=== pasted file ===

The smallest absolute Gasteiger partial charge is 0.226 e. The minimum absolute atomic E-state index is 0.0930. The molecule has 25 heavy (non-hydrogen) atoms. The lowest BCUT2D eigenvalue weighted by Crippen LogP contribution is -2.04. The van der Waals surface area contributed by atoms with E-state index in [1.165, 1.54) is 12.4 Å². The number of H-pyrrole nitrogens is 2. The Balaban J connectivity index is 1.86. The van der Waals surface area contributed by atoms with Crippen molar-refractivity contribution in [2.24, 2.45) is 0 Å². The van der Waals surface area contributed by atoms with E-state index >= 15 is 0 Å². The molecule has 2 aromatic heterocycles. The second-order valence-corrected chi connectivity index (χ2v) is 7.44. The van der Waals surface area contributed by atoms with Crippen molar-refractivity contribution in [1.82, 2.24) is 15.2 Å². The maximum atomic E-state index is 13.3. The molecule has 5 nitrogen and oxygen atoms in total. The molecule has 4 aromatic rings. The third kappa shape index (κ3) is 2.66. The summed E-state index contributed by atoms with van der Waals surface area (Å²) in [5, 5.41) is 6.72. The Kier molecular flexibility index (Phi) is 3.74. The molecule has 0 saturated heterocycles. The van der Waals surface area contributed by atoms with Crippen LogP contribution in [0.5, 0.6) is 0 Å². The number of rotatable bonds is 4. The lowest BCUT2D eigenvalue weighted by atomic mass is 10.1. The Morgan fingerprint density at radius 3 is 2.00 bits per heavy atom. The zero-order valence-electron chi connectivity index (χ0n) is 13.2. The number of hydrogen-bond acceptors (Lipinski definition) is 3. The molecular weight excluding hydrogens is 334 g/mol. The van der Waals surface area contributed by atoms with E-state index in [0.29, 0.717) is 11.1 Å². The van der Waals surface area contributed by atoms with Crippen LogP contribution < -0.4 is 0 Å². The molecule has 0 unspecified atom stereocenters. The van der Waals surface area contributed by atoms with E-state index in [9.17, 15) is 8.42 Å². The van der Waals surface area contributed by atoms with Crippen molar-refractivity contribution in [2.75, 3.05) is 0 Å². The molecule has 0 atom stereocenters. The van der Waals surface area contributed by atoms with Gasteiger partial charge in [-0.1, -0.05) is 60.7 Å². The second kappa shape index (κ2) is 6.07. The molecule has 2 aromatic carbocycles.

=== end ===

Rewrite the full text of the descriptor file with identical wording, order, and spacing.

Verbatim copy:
The smallest absolute Gasteiger partial charge is 0.226 e. The minimum absolute atomic E-state index is 0.0930. The molecule has 25 heavy (non-hydrogen) atoms. The lowest BCUT2D eigenvalue weighted by Crippen LogP contribution is -2.04. The van der Waals surface area contributed by atoms with E-state index in [1.165, 1.54) is 12.4 Å². The number of H-pyrrole nitrogens is 2. The Balaban J connectivity index is 1.86. The van der Waals surface area contributed by atoms with Crippen molar-refractivity contribution in [2.24, 2.45) is 0 Å². The van der Waals surface area contributed by atoms with E-state index >= 15 is 0 Å². The molecule has 2 aromatic heterocycles. The second-order valence-corrected chi connectivity index (χ2v) is 7.44. The van der Waals surface area contributed by atoms with Crippen molar-refractivity contribution in [1.82, 2.24) is 15.2 Å². The maximum atomic E-state index is 13.3. The molecule has 5 nitrogen and oxygen atoms in total. The molecule has 4 aromatic rings. The third kappa shape index (κ3) is 2.66. The summed E-state index contributed by atoms with van der Waals surface area (Å²) in [5, 5.41) is 6.72. The Kier molecular flexibility index (Phi) is 3.74. The molecule has 0 saturated heterocycles. The van der Waals surface area contributed by atoms with Crippen LogP contribution in [0.5, 0.6) is 0 Å². The number of rotatable bonds is 4. The lowest BCUT2D eigenvalue weighted by atomic mass is 10.1. The Morgan fingerprint density at radius 3 is 2.00 bits per heavy atom. The zero-order valence-electron chi connectivity index (χ0n) is 13.2. The number of hydrogen-bond acceptors (Lipinski definition) is 3. The molecular weight excluding hydrogens is 334 g/mol. The van der Waals surface area contributed by atoms with E-state index in [0.29, 0.717) is 11.1 Å². The van der Waals surface area contributed by atoms with Crippen LogP contribution < -0.4 is 0 Å². The molecule has 0 unspecified atom stereocenters. The van der Waals surface area contributed by atoms with E-state index in [9.17, 15) is 8.42 Å². The van der Waals surface area contributed by atoms with Crippen molar-refractivity contribution in [2.75, 3.05) is 0 Å². The molecule has 0 atom stereocenters. The van der Waals surface area contributed by atoms with Gasteiger partial charge in [-0.1, -0.05) is 60.7 Å². The second kappa shape index (κ2) is 6.07. The molecule has 2 aromatic carbocycles.